So, I guess I’m not yet “better, despite all the work and the thought that one chapter of my life was finally closed, however I am now starting to wonder if it ever completely will be. I wonder if the load I carry can only lighten, never leave. Seems like healing one thing often opens a new wound and the cycle of healing perpetuates itself with no end in sight, so on with the fight I go.

 

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6 thoughts on “Did I Know It Was Still Abuse Then?

  1. Great article Jody! Yes, I am part of this group. I no longer blame myself, I know it wasn’t my fault.

    The triggers of smell? Cannot stand the smell of old spice cologne or I start looking for a place to run!

    You are not alone.

    Liked by 1 person

  2. So much here- so much I could comment on. Lots of questions, too.

    I can definitely relate to the frustration of therapy and such- I started when I was 10, and the next 30 years were mostly a waste! I finally tapped into something useful, but I had to fight really hard for it.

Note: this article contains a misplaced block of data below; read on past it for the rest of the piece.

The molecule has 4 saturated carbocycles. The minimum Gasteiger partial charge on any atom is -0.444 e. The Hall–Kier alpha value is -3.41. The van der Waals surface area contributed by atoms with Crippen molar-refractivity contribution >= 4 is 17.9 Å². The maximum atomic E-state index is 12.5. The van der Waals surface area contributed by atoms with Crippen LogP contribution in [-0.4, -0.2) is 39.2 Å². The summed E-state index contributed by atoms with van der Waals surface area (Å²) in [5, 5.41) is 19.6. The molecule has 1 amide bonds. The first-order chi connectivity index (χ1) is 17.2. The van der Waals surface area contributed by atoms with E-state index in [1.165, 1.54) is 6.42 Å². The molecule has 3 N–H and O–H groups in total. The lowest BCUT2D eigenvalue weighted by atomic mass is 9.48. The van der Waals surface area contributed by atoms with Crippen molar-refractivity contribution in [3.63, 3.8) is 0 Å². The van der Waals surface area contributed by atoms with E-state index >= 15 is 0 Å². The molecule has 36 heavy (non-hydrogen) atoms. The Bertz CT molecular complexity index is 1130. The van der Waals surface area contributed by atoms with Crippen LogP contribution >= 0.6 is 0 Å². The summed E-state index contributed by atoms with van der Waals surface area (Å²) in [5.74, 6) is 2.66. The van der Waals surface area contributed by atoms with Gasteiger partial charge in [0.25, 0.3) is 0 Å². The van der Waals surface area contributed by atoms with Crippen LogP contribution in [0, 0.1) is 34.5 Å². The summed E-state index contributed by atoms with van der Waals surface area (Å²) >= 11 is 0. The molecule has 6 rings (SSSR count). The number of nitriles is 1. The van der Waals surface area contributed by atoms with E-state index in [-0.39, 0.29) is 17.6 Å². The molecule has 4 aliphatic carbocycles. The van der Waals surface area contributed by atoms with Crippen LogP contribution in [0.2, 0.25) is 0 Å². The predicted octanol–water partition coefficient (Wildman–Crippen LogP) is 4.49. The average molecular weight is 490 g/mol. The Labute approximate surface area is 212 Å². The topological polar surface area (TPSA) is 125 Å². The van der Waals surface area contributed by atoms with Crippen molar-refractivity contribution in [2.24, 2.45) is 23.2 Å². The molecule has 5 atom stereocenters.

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  3. Forgiveness is something I work on since my son’s suicide. I think you have to realize that to you, this was the norm for you. It’s like the kid that never gets glasses as a child because she doesn’t know any other way of seeing. She thinks everyone sees the way she does. And it’s not until she gets glasses that she realized she had a vision problem. It’s only through screening or the lack of being able to read that these children are identified and given vision correction.